If you think about it, Nigeria is an artificial state. European statesmen drew the boundaries between British territory and French territory in the late 19th Century. In the mid-20th Century those colonial-era territories became independent within the boundaries drawn by later European statesmen. In Nigeria, there is oil in the south; there are dessicated grasslands in the north. The northern part of the country is poorer, the southern part of the country is richer (well, less poor). The north is predominantly Muslim, the south is predominantly Christian. How could one forge a single “nation” out of such disparate materials?
Broadly speaking, they did not succeed at this task. Most post-colonial countries in West Africa are plagued by economic stagnation, bad government, and corruption. Citizens are disaffected, to put it mildly.
In 2010, Goodluckwiththat Jonathan, drawing the bulk of his votes from the south of the country, won election as president of Nigeria. Since then, per-capita income among Nigeria’s 170 million people has risen from $4,740 a year to $5,360 a year. That’s about a 12 percent rise. So, people should be dancing in the street. However, that rise in national income did not flow on anything approaching an equal basis. For one thing, the money tended to stick in the southern regions that produced oil. Hence, northern Nigeria profited but little. Incomes in the south are now twice those of the north.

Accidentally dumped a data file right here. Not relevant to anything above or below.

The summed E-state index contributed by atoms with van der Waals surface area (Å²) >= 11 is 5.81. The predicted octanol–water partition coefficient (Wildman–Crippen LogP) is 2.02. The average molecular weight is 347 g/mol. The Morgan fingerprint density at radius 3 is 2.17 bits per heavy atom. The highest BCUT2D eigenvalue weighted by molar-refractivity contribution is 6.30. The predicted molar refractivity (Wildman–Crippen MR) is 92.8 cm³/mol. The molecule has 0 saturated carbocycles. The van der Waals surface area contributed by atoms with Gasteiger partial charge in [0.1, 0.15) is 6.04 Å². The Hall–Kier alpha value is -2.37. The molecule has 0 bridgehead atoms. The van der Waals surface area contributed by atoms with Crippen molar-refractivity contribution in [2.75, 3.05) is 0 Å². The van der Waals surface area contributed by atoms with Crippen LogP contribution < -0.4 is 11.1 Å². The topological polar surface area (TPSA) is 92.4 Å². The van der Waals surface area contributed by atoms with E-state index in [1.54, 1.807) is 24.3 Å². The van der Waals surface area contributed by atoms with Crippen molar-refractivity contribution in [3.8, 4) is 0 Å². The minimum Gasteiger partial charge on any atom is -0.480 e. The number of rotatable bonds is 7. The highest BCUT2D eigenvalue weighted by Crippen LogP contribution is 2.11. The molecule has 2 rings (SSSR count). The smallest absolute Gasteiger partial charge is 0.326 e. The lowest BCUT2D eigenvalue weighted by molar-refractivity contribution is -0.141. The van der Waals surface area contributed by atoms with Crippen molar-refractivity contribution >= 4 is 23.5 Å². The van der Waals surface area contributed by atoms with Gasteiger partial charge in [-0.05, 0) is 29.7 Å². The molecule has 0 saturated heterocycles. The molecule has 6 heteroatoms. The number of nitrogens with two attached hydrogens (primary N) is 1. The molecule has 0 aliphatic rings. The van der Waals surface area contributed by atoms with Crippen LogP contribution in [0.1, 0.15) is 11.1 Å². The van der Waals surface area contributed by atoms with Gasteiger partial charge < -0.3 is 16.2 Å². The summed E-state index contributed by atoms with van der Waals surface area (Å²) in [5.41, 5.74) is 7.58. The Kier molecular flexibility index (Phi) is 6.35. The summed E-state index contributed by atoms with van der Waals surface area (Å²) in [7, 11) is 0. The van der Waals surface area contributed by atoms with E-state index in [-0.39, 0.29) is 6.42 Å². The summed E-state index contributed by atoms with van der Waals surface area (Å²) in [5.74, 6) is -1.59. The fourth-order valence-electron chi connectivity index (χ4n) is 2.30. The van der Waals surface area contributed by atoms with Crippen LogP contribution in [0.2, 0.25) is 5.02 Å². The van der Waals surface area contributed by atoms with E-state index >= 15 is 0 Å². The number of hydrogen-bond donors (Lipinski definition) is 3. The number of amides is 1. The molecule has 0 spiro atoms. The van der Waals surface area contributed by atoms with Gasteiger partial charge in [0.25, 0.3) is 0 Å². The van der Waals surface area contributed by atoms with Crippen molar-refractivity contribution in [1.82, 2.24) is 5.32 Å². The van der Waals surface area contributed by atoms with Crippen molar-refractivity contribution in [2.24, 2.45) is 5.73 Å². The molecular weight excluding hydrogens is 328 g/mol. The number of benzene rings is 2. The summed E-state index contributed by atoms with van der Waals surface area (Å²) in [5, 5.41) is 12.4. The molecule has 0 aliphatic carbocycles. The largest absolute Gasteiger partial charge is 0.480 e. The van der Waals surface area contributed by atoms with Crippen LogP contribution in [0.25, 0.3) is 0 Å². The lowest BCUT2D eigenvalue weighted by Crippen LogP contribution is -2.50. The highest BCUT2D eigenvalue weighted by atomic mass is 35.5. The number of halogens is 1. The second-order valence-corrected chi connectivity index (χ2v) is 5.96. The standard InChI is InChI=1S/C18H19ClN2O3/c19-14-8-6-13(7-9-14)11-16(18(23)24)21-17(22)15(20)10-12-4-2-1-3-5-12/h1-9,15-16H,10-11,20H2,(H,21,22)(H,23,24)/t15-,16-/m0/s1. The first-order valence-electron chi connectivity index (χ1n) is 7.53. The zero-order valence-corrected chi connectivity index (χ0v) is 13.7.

This disparity may have helped fuel the Boko Haram insurgency. Boko Haram recruits around the tattered edges of Nigerian society, among poor people, among young people, and among poor young people with no prospect of landing a job. In 2009 and 2010, Boko Haram attacked a dozen places; in 2011, twice that; in 2012, more than 60 attacks; in 2013, more than 50 attacks; and in the first quarter of 2014, about forty attacks. In April 2014, Boko Haram kidnapped 200 school girls from the town of Chibok in northeastern Nigeria.
The Nigerian government is riddled with corruption. Graft and the abuse of authority are endemic. It runs up and down through every level of society. In 2014 the head of Nigeria’s central bank announced the $21 billion in oil revenues had disappeared from the bank. President Jonathan fired him. Every interaction between a government official and a citizen involves a pay-off. It’s impossible to get through the airport without paying-off some official.
What to do to encourage prosperity in the north? Northern Nigerians believe that President Jonathan’s government has starved them of their share of the national income. Spokesmen for people there urge infrastructure spending. The north lacks reliable electrical power and has a deficient road network. So, over the years the bonds between northern and southern Nigeria have frayed.
The insurgency threatens to spill over into neighboring countries like Cameroon, Chad, Niger, and Benin. All of the neighboring countries are what amount to French protectorates. Hence, the French are insistent that Boko Haram be crushed. Radical Islamism has already troubled the French at home and abroad. The “Charlie Hebdo” massacre demonstrates the danger from home-grown Islamists, while the insurgency in Mali can be construed to constitute and Islamist threat in the territories of the old French empire.
Is Nigeria doomed to disintegrate, like the post-colonial states of the Middle East?
 Maia de la Baume and Alissa J. Rubin, “West African Nations Set Aside Their Old Suspicions to Combat Boko Haram,” NYT, 18 May 2014; Heidi Vogt and Patrick McGroarty, “Nigeria’s Divisions to Test Nation’s New Leader,” WSJ, 6 April 2015.